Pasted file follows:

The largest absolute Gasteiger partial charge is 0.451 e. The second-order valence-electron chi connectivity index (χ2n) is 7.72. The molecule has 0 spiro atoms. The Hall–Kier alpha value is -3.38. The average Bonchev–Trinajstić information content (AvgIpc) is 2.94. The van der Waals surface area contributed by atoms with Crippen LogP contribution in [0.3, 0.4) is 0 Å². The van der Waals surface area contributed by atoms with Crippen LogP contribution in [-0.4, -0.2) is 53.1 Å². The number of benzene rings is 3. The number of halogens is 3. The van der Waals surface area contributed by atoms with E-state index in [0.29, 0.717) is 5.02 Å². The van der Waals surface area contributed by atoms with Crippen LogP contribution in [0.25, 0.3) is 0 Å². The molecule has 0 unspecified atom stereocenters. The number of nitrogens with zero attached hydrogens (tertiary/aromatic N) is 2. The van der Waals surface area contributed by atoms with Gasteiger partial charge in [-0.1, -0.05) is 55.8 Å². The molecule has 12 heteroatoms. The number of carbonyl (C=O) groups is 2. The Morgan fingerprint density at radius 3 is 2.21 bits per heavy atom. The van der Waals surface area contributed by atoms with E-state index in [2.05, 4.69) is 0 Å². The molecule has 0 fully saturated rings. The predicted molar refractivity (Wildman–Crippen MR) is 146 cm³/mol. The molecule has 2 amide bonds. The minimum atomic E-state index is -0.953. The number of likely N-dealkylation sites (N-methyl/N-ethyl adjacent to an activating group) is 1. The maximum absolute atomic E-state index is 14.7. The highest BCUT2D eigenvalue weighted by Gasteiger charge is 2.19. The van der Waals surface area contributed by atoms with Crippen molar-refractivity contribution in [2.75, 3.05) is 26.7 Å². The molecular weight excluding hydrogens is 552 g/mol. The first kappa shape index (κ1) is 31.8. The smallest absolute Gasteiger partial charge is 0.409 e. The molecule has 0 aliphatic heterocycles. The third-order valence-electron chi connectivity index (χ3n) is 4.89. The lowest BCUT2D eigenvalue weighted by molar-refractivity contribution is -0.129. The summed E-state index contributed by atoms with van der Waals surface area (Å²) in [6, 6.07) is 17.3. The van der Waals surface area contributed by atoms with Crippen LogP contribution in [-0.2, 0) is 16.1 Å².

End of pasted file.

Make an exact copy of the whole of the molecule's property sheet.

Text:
The largest absolute Gasteiger partial charge is 0.451 e. The second-order valence-electron chi connectivity index (χ2n) is 7.72. The molecule has 0 spiro atoms. The Hall–Kier alpha value is -3.38. The average Bonchev–Trinajstić information content (AvgIpc) is 2.94. The van der Waals surface area contributed by atoms with Crippen LogP contribution in [0.3, 0.4) is 0 Å². The van der Waals surface area contributed by atoms with Crippen LogP contribution in [-0.4, -0.2) is 53.1 Å². The number of benzene rings is 3. The number of halogens is 3. The van der Waals surface area contributed by atoms with E-state index in [0.29, 0.717) is 5.02 Å². The van der Waals surface area contributed by atoms with Crippen LogP contribution in [0.25, 0.3) is 0 Å². The molecule has 0 unspecified atom stereocenters. The number of nitrogens with zero attached hydrogens (tertiary/aromatic N) is 2. The van der Waals surface area contributed by atoms with Gasteiger partial charge in [-0.1, -0.05) is 55.8 Å². The molecule has 12 heteroatoms. The number of carbonyl (C=O) groups is 2. The Morgan fingerprint density at radius 3 is 2.21 bits per heavy atom. The van der Waals surface area contributed by atoms with E-state index in [2.05, 4.69) is 0 Å². The molecule has 0 fully saturated rings. The predicted molar refractivity (Wildman–Crippen MR) is 146 cm³/mol. The molecule has 2 amide bonds. The minimum atomic E-state index is -0.953. The number of likely N-dealkylation sites (N-methyl/N-ethyl adjacent to an activating group) is 1. The maximum absolute atomic E-state index is 14.7. The highest BCUT2D eigenvalue weighted by Gasteiger charge is 2.19. The van der Waals surface area contributed by atoms with Crippen molar-refractivity contribution in [2.75, 3.05) is 26.7 Å². The molecular weight excluding hydrogens is 552 g/mol. The first kappa shape index (κ1) is 31.8. The smallest absolute Gasteiger partial charge is 0.409 e. The molecule has 0 aliphatic heterocycles. The third-order valence-electron chi connectivity index (χ3n) is 4.89. The lowest BCUT2D eigenvalue weighted by molar-refractivity contribution is -0.129. The summed E-state index contributed by atoms with van der Waals surface area (Å²) in [6, 6.07) is 17.3. The van der Waals surface area contributed by atoms with Crippen LogP contribution in [-0.2, 0) is 16.1 Å².